“So they strapped my legs to a table, and two nuns held my arms and another held my head and they prayed while they operated on me,” he recalled in an oral history interview in the early 1990s with the National Council of Jewish Women. “To this day I can remember the feeling of the saw on that rib.

“Later in life, when I had to have some minor surgery,” he said, “I put it off for years because I was so affected by this episode.”

https://mobile.nytimes.com/2017/05/04/science/julius-youngner-dead-salk-polio-vaccine-researcher.html?_r=0&referer=https://www.google.com/

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To create a new drug, researchers have to test tens of thousands of compounds to determine how they interact. And that’s the easy part; after a substance is found to be effective against a disease, it has to perform well in three different phases of clinical trials and be approved by regulatory bodies.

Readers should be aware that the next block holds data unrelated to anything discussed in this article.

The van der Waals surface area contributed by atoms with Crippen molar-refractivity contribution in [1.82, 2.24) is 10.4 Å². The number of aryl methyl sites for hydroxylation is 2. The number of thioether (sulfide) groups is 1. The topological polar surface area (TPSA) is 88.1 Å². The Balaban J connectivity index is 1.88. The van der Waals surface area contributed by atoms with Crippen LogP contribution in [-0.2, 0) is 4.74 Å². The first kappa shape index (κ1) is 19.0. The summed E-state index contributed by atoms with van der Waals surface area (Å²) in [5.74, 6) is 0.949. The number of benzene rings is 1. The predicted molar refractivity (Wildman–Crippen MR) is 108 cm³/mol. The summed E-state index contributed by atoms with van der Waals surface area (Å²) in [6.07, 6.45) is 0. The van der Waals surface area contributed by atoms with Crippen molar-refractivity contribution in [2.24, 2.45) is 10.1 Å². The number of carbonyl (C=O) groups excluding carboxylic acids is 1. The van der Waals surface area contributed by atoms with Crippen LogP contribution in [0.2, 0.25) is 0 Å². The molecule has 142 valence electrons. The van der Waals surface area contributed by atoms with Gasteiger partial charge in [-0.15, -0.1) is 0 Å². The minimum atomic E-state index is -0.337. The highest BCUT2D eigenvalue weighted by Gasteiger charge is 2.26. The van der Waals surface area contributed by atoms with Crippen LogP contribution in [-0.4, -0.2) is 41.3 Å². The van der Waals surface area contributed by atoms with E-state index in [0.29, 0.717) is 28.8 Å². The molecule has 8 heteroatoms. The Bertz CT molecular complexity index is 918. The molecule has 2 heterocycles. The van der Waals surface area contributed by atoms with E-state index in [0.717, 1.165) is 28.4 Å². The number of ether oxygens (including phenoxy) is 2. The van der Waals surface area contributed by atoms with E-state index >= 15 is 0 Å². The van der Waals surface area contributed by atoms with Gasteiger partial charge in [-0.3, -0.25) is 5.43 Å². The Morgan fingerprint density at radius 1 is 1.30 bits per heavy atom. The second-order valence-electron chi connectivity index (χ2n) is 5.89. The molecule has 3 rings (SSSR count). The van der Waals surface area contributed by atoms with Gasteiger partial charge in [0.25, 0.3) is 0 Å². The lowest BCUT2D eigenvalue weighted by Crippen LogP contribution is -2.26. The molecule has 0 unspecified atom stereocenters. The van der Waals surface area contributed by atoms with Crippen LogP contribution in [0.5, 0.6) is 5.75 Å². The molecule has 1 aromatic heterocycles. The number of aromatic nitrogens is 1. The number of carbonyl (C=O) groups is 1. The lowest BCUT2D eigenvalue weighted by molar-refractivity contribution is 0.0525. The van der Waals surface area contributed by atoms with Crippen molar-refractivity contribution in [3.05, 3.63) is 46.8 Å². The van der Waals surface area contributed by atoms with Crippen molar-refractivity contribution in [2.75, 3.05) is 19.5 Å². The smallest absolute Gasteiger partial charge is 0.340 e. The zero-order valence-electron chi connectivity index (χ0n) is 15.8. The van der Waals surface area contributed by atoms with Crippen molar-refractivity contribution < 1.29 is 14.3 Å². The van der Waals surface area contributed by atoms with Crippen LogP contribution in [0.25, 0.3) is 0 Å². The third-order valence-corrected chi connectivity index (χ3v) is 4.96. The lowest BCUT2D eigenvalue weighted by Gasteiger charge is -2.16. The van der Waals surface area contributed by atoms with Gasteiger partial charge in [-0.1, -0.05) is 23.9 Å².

It’s estimated that, on average, one new drug coming to market can take 1,000 people, 12-15 years, and up to $1.6 billion. Here is a short video on the current process.

Last week, researchers published a paper detailing an artificial intelligence system made to help discover new drugs, and significantly shorten the amount of time and money it takes to do so.

The system is called AtomNet, and it comes from San Francisco-based startup AtomWise. The technology aims to streamline the initial phase of drug discovery, which involves analyzing how different molecules interact with one another—specifically, scientists need to determine which molecules will bind together and how strongly. They use trial and error and process of elimination to analyze tens of thousands of compounds, both natural and synthetic.

AtomNet takes the legwork out of this process, using deep learning to predict how molecules will behave and how likely they are to bind together. The software teaches itself about molecular interaction by identifying patterns, similar to how AI learns to recognize images.